Out for revenge on Hope’s Highway
By Jody Ewing
March 25, 2004
It’s quite a motley crew for the road: 23-year-old Margie Kinnard and her bitter, mean-spirited father, a loving couple and their blind son, who has ambitions to sing on the radio, a man whose wife will flirt with anything in pants and a rough-hewn rancher delivering his niece to relatives.
The cavalcade of characters have two things in common – they’re traveling together by a caravan of trucks on their way to California, and they’re targeted by robbers at a campground and later stalked by a homicidal maniac out to get revenge.
It all happens on “Hope’s Highway,” the much-anticipated second novel in Dorothy Garlock’s Depression-era trilogy set along Route 66. It is the national bestselling romance author’s 47th book.
“I really liked writing this one,” said the Clear Lake, Iowa, resident who began her book-writing career 23 years ago. “There’s a woman in the caravan who’s dysfunctional and she causes a lot of trouble. But it’s really Margie Kinnard’s story. You met her when she stopped at Andy’s Station in Mother Road.”
Margie’s dream of going to Hollywood all but vanishes when a conniving boyfriend abandons her and steals her money. Yet help arrives from an expected source – Margie’s ornery, antagonist father who is headed for the Golden State to start his life anew. On their way from Springfield, Missouri to Gallup, New Mexico, they hook up with the others for companionship and protection, but when one of them ends up dead it’s clear a vicious pair is stalking all of them.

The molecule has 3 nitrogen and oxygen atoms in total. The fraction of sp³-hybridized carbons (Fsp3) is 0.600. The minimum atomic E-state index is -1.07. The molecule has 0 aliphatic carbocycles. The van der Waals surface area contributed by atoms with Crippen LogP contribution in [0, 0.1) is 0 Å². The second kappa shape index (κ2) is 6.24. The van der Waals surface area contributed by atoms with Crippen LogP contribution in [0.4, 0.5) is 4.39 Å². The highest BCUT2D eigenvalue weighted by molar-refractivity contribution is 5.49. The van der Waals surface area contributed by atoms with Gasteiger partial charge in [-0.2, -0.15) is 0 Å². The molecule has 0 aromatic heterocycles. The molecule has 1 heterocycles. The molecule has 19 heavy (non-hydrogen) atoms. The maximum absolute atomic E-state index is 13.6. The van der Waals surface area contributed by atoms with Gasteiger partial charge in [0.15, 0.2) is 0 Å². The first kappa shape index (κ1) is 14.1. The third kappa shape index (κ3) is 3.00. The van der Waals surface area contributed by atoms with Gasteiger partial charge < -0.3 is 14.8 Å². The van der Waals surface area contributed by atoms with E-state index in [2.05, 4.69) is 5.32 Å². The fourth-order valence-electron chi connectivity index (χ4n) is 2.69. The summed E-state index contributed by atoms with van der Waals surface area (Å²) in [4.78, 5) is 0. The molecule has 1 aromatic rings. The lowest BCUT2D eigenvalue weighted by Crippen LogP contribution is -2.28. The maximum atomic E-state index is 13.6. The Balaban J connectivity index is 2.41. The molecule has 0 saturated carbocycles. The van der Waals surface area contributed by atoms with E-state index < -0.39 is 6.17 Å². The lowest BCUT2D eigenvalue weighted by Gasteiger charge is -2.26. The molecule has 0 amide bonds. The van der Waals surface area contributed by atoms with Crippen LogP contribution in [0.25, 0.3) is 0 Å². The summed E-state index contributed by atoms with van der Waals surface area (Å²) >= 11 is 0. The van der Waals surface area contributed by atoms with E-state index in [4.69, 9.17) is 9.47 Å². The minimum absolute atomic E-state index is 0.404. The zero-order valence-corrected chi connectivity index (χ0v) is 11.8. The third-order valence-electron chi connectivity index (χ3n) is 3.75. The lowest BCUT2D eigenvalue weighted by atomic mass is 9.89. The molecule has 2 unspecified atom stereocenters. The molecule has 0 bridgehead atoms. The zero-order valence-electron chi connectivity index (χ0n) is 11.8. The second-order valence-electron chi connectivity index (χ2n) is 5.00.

A veteran newspaper reporter, Garlock conducts extensive research for her novels and admits to being an avid mystery buff.
“I love reading, and love mysteries,” she says. “I live my story as I’m writing it.”
The mother, grandmother, and great-grandmother also keeps many of her stories alive via recipes from her Old West novels that she posts on her website. In what she calls “food for your imagination,” she presents them just as they were passed among the settlers, and also includes the equivalents of modern measurements.
“Marian Clark’s Route 66 Cookbook is a real good one,” she says of her current trilogy research. “I also have old dated cookbooks, and some of the old Foxfire books.”
The recipes range from Fried Venison Steak to one of Garlock’s favorites – Everyday Cake from Midnight Blue – and posting them on her webpage is only part of accommodating her readers. Even with more than 20 million books in print, Garlock still answers her e-mail and when readers ask, she listens.
“Readers have requested more of the Jones books, so after this [Route 66 series] is finished with Song of the Road in June, I’ll go back to working with the Jones family from The Edge of Town series,” she says. “I do take my readers into consideration, and they’ve picked Jack and Joe Jones.”
Visit Dorothy’s website at: www.dorothygarlock.com.